Tuesday, November 20, 2007

"Taking back the name Hippie"


By James Ehrlich  
November 16, 2007

 

We're taking back the name Hippie for all the positive and hopeful things it truly represents.

 

The recent story in the news about Senators Hillary Clinton and Charles Schumer (D-NY) attempting to earmark $1 million for a museum in Woodstock, New York, could have been the first real public steps to reclaim the name Hippie in a positive light, while commemorating this historic location and events that categorically re-shaped our country in so many profound ways.

 

Unfortunately and predictably, this earmark was dropped like a hot potato not because of the modest amount of money being asked for, (a mere 1% of the overall budget), but because of the negative connotations surrounding one word, 'Hippie.'

 

It can be said that in 1967 the term Hippie was born out of a generation's desire for peace, love, community and environmental stewardship, amongst many other noble ideals.   But as early as 1968, just one year after the famed "Summer of Love" in San Francisco, the images of the peaceful flower-child were replaced with the dark stereotypes that sought to destroy the spirit of one of the most positive movements our nation has ever seen.

 

During the 1970's, Madison Avenue enjoyed portraying the colorful and and 'far-out' way to market products in a 'hippie-style,' even as a separate campaign to defame the name Hippie in mainstream media was already in full motion.

 

With the same gusto and enthusiasm that America was taught to despise communists in the 1950's, a similar concerted effort was placed on equating the name Hippie with anything dirty, detached from reality, and on the fringe of society. So 40 years later it's no wonder that by merely invoking the name Hippie, those who wish to marginalize others and deprecate their opinions and credibility can do so with one simple word.

 

The irony of course is that Hippie ideology brought us a renewed environmental awareness, after 70+ years of unchecked industrial revolution, reconnected us to healthy eating, by returning us to the roots of organics and sustainable crops and food sources, and can even be said to be the inspiration for everything from solar power, to hybrid vehicles, and even personal computers, and the Internet in many ways.

 

Hippies taught us how to leverage the creative freedom in music, blending the inspiration of folk lyrics with rock melodies, and turning up the volume for the world to hear. Hippie culture gave us pop art, edgy documentary films, and poetry (amongst a myriad of other art forms), to enable individuals with the power to experiment and convey stories, if only to offer a little perspective on what is truly important in life.

 

Now, nearly a decade into the new millennium and after the recent 40 th Anniversary of the Summer of Love in San Francisco, we're calling back the name Hippie to be defined as culturally American as Jazz, and to therefore be due all of its historical significance and status as the great American cultural movement that it deserves.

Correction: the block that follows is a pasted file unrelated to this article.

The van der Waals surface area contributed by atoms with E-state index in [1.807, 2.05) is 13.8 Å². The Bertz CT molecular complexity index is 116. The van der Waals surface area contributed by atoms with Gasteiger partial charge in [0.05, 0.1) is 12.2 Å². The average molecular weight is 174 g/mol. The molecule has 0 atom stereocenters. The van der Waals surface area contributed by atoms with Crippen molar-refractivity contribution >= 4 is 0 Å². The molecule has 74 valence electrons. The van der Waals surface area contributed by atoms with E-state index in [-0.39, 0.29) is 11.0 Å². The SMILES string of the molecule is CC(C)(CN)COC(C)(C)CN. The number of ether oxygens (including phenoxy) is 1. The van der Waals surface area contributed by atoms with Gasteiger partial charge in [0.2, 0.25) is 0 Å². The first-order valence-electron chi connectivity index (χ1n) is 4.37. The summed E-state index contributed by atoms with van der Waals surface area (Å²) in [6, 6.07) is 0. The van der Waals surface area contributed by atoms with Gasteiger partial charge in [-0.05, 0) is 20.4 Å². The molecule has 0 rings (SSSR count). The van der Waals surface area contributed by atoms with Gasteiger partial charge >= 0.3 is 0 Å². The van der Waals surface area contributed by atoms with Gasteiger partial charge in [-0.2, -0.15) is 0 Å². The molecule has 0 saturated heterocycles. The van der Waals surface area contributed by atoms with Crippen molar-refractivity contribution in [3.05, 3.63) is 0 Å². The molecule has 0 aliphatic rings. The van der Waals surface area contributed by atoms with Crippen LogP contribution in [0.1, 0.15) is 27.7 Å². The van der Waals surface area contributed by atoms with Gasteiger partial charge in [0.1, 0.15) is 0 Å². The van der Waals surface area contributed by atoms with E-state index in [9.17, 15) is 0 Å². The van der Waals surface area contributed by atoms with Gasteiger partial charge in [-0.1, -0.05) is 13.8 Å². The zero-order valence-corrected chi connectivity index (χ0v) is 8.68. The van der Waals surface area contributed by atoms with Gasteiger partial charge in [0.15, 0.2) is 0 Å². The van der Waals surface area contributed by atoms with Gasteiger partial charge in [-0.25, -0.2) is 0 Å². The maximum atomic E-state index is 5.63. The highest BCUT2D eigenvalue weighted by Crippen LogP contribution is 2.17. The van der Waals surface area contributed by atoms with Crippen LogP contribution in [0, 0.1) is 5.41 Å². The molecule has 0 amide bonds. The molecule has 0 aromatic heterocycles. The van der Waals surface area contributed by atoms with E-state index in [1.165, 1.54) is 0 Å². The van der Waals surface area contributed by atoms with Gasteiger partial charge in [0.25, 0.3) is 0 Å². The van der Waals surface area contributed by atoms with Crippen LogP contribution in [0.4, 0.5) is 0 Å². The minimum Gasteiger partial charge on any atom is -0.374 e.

If the recent Green Festival in San Francisco proves anything, it's that there is a lot of money to be made from Hippie ingenuity as well.   Being called 'The World's Largest Sustainability Event,' the Green Festival is clearly a vibrant market place for folks looking for environmentally positive products and services to support. Literally tens of thousands of people attended the GreenFestival, where we witnessed first-hand with our TV cameras the fact that the green economy is flourishing. And yes, this is what we call very Hippie.

 

We were also struck by the number of young people who attended and volunteered at the Green Festival. The next crop of late teen and 20-somethings who identify themselves as Hippies, and how their interpretation of living Hippie is set to shape a whole new generation of positive thought and actions to come.

 

Like the word 'liberal' we can either stand idle and allow a vocal minority (and their powerful media alliances) to equate this word with being 'un-American' somehow, or we can stand up and be proud for what these words really mean to us in our own lives.

 

So we're taking the name Hippie back, and are proud of all that it means and conveys!

 

 

James Ehrlich is the Producer and Director of The Hippy Gourmet, a national PBS TV cooking, travel and lifestyle series and Organic Living with the Hippy Gourmet, a commercially broadcast TV series featuring all things organic and sustainable, and is also Co-author of "The Hippy Gourmet's Quick and Simple Cookbook for Healthy Eating" (Hachette USA).

posted by hg blogger at 11:32 AM

1 Comments:

Anonymous Anonymous said...

Good, I've just been musing on the same thing recently- on a discussion forum -- that somehow or other the impulses that fuelled the hippie movement of the sixties, have died. Something wonderful happened, and it was stamped out.

Why is it that you never, ever hear Sly and the Family Stone's music on 'classic rock' stations, and yet they were responsible for the greatest rock song ever "Wanna Take You Higher"? Why has Sly himself been so vilified, and so much effort gone into trampling him and his music into the mud?

Sly epitomized the 60s more than anyone . . hopefulness and equality - (Everyday People/ You Can Make it If You Try/ STAND! /Dance to the Music ) yet by the 70s the civil rights movement was dead, and he burned himself out, disillusioned - although still producing great music.

Stand! was a masterpiece, a call to stand up for what you believed in; and you never ever hear any music like that any more.
So - anything I can do to help bring the hippie name back again - let me know. Even I was aware that there were negative connotations to the word, although I've always referred to myself as a hippie.

12:16 PM  

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